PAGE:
The first-ever music for solo theorbo by Kapsberger
Soldier Playing the Theorbo by Ernest Meissonier
Giovanni Girolamo Kapsberger was an Italian composer of German origin whose creative activity occupied the transition period from the Renaissance to the Baroque when the evolution of instruments and compositional methods was radically changing the musical landscape and making music more secular. Most of his career was spent in Rome where he won admirers of his innovative works as well as irreconcilable critics who considered his music untenable.
Currently, Kapsberger's work for the lute and theorbo is considered vital for their development as solo instruments, and his vocal music is also a subject of growing interest given that his ideas were quite progressive for the time although they did not take root during his life nor in subsequent periods of musical history.
Examining the negative reviews that have haunted the Kapsberger legacy for several centuries, the researchers discovered that all reviews can be somehow traced back to the criticism spread by music scholar Giovanni Battista Doni who claimed that the Sistine Chapel choir refused to sing Kapsberger's compositions due to its complex modulations and violation of the counterpoint principles of that era. After checking with the very organized records found in the Sistine archives, musicologists failed to find any mention of such an event but instead unearthed an example of how Kapsberger, having risen to the chapel's balcony, personally thanked the performers for the excellent singing.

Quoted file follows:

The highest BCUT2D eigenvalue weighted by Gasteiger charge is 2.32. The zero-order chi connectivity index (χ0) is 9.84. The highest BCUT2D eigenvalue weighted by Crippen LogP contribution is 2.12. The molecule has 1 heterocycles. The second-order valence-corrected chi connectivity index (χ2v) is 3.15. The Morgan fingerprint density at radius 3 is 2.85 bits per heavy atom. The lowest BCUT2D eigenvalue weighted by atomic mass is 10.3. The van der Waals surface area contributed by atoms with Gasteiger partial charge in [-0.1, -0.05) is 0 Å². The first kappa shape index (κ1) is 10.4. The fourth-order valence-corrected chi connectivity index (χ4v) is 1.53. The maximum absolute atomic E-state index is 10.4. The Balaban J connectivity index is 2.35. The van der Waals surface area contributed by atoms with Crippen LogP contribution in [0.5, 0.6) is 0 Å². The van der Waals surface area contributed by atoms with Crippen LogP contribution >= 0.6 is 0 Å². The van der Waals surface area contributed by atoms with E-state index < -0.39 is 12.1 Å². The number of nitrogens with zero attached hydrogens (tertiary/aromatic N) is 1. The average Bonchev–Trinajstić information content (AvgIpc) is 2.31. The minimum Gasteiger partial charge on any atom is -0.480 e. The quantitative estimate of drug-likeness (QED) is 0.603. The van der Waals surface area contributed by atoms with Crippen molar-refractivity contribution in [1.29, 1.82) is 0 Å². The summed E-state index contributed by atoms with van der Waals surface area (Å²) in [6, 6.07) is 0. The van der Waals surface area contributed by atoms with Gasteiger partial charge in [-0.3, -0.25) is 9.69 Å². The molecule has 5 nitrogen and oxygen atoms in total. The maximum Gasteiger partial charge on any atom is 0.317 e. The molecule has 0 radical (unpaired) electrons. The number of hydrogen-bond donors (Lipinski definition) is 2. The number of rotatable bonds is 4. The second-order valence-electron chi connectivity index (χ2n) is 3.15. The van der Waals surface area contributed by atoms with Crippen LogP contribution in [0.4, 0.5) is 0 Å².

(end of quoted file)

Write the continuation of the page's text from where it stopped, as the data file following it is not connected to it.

Despite conflicting opinions about Kapsberger's talent as a composer, all sources emphasize his unsurpassed mastery of theorbo and distinguish the importance of his theoretical and educational publications devoted to the instrument. Here is a translation of a poem by Giovanni Ciampoli describing the performing skills of Kapsberger who played at the coronation of Pope Urbano VIII.
"Armed with long strings,
the thebo, Phoebus' friend,
with German fire lightning and thunder."
Released in 1604, Kapsberger's Libro primo d'intavolatura di chitarrone is the first known publication for solo theorbo which is now in high demand, ever since the renewed interest in early instruments has started growing all over the music world.
Listen to Kapsberger's Chaconne from Libro Quarto D'intavolatura di Chitarone performed by Fred Jacobs:
Throughout his life, Kapsberger has published more than thirty books for various instruments of which about a dozen are considered lost. Beginning in 1630, Kapsberger publications entered a ten-year hiatus which historians attribute to the disgraced position of the composer due to his close acquaintance with Galileo Galilei who was persecuted by the Inquisition at about the same time.